The earlier date was not the best for the Sourcing at MAGIC show, which started on Feb. 4 and ended on Feb. 7 because Chinese New Year began on Feb. 5. Normally, more than half the exhibitors at the Sourcing show are from China and Hong Kong.

Chinese New Year and the current U.S. trade war with China didn’t help Chinese attendance. “It was a killer, but China is still here,” said Chris Bryer, director of sales for Sourcing at MAGIC. Organizers estimated that about 600 of the 1,100 booths at the show were from China. India brought about 100 companies. Egypt had a pavilion filled with almost 20 companies, and Portugal had a large pavilion at the front of the show with 16 companies.

The WWIN show began on Monday, one day before the majority of the MAGIC shows opened, which proved a big draw for buyers. The show floor was abuzz with activity. Suzanne Pruitt, a WWIN spokesperson, said there were about 400 companies exhibiting at the show.


On the Curve Las Vegas floor


A photo opportunity at Project Womens


The new Agenda location


Inside Liberty Fairs

One of those companies was April Cornell, a more than 35-year-old apparel and home décor company based in Burlington, Vt. “We’ve been busy,” said Leticia Brewer, April Cornell’s wholesale manager for Canada, who was at the show with Anna Krause, the wholesale coordinator for the United States. “It has been great. It’s a great place to meet new people.”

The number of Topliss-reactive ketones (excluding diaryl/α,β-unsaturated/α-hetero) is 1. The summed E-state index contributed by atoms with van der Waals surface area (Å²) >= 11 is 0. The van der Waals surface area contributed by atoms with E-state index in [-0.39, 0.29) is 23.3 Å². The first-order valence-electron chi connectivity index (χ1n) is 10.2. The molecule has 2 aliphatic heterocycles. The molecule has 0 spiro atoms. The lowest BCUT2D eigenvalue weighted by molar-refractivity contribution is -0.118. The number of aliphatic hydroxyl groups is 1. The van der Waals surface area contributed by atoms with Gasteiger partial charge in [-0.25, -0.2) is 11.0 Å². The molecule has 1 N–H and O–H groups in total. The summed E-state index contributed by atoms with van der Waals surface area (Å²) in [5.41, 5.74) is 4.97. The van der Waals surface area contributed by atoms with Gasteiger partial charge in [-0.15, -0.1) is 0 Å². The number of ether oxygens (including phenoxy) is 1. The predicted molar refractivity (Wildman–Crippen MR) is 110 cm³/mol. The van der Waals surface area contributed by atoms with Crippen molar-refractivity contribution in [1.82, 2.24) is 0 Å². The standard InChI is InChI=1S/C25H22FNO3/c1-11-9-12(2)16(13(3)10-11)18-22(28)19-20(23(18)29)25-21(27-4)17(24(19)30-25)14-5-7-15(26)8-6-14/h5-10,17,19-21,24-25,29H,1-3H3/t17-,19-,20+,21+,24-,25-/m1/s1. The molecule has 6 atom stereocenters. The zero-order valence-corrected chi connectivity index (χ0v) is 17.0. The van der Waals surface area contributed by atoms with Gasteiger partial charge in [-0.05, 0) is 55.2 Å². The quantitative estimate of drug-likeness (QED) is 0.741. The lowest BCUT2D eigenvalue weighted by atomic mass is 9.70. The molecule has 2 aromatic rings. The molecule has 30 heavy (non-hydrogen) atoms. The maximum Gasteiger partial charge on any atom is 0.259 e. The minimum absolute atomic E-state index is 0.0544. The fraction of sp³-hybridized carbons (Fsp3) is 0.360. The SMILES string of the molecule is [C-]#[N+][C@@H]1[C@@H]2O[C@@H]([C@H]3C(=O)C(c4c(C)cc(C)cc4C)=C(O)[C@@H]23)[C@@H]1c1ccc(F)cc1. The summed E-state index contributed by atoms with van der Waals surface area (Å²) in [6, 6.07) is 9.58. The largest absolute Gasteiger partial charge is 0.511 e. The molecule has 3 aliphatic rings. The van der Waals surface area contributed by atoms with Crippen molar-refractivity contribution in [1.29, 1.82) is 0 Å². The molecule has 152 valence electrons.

Also starting before the bevy of MAGIC shows was OffPrice, a discount clothing event that kicked off Feb. 3 at the Sands Expo and Convention Center. But starting on Super Bowl Sunday proved to be a one-day business killer.

“It was just not a great day on Sunday,” said Mitch Rubenfeld of Ultimate Apparel, which sells discounted clothing for men, women and children. “They had a little party here on Sunday and that cut into our time.”

Many MAGIC shows

The Mandalay Bay Convention Center was a busy place for the seven shows organized there from Feb. 5 to Feb. 7 by Informa Exhibitions.

During Project Womens, exhibitors were introduced to the new Conscious Fashion Campaign, a partnership with the United Nations. Certain exhibitors registered as a Conscious Collection to showcase their fashions.

At It Is Well L.A., a made–in–Los Angeles basics brand, the company saw buyers who were visiting from many regions within the United States. “Buyers are looking for staples,” said Susanna Kwon, operating associate for the company. “Trends come and go—and they’re great—but our buyers want something that is more wearable year-round.”

Variety was found at Stitch @ Project Womens. Stash Style, which sells U.S.-made home goods, T-shirts and bags, also creates new apparel through screen-printing and repurposing denim, military jackets and flannels updated using a reverse dye process. Apparel wholesales from $5.50 to $45. “You can make your store pretty eclectic depending on what you’re looking for,” said Lauren Goik, wholesale account manager at the Rocky River, Ohio–based brand.

At the Curve Las Vegas show, fresh brands were excited about introducing their pieces to a new market in the lingerie and swimwear segment.